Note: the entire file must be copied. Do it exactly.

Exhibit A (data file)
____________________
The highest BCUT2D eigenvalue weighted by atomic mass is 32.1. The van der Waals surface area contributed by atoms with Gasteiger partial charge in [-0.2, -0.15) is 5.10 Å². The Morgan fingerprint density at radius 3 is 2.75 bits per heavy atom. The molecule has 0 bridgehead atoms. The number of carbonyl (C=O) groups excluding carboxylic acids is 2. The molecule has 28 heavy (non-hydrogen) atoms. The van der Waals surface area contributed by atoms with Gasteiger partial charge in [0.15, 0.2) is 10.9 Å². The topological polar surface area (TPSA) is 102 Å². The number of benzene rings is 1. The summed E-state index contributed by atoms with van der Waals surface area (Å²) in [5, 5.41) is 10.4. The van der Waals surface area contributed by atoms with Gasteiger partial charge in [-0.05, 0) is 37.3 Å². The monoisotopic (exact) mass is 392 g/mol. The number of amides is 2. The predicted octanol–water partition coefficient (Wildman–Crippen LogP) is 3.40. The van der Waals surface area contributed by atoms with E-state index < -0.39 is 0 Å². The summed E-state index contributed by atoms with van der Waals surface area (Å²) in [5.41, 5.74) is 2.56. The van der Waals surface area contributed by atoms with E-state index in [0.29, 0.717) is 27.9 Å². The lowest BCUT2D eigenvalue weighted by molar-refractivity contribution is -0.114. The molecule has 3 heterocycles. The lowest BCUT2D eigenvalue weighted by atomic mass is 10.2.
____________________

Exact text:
The highest BCUT2D eigenvalue weighted by atomic mass is 32.1. The van der Waals surface area contributed by atoms with Gasteiger partial charge in [-0.2, -0.15) is 5.10 Å². The Morgan fingerprint density at radius 3 is 2.75 bits per heavy atom. The molecule has 0 bridgehead atoms. The number of carbonyl (C=O) groups excluding carboxylic acids is 2. The molecule has 28 heavy (non-hydrogen) atoms. The van der Waals surface area contributed by atoms with Gasteiger partial charge in [0.15, 0.2) is 10.9 Å². The topological polar surface area (TPSA) is 102 Å². The number of benzene rings is 1. The summed E-state index contributed by atoms with van der Waals surface area (Å²) in [5, 5.41) is 10.4. The van der Waals surface area contributed by atoms with Gasteiger partial charge in [-0.05, 0) is 37.3 Å². The monoisotopic (exact) mass is 392 g/mol. The number of amides is 2. The predicted octanol–water partition coefficient (Wildman–Crippen LogP) is 3.40. The van der Waals surface area contributed by atoms with E-state index < -0.39 is 0 Å². The summed E-state index contributed by atoms with van der Waals surface area (Å²) in [5.41, 5.74) is 2.56. The van der Waals surface area contributed by atoms with E-state index in [0.29, 0.717) is 27.9 Å². The lowest BCUT2D eigenvalue weighted by molar-refractivity contribution is -0.114. The molecule has 3 heterocycles. The lowest BCUT2D eigenvalue weighted by atomic mass is 10.2.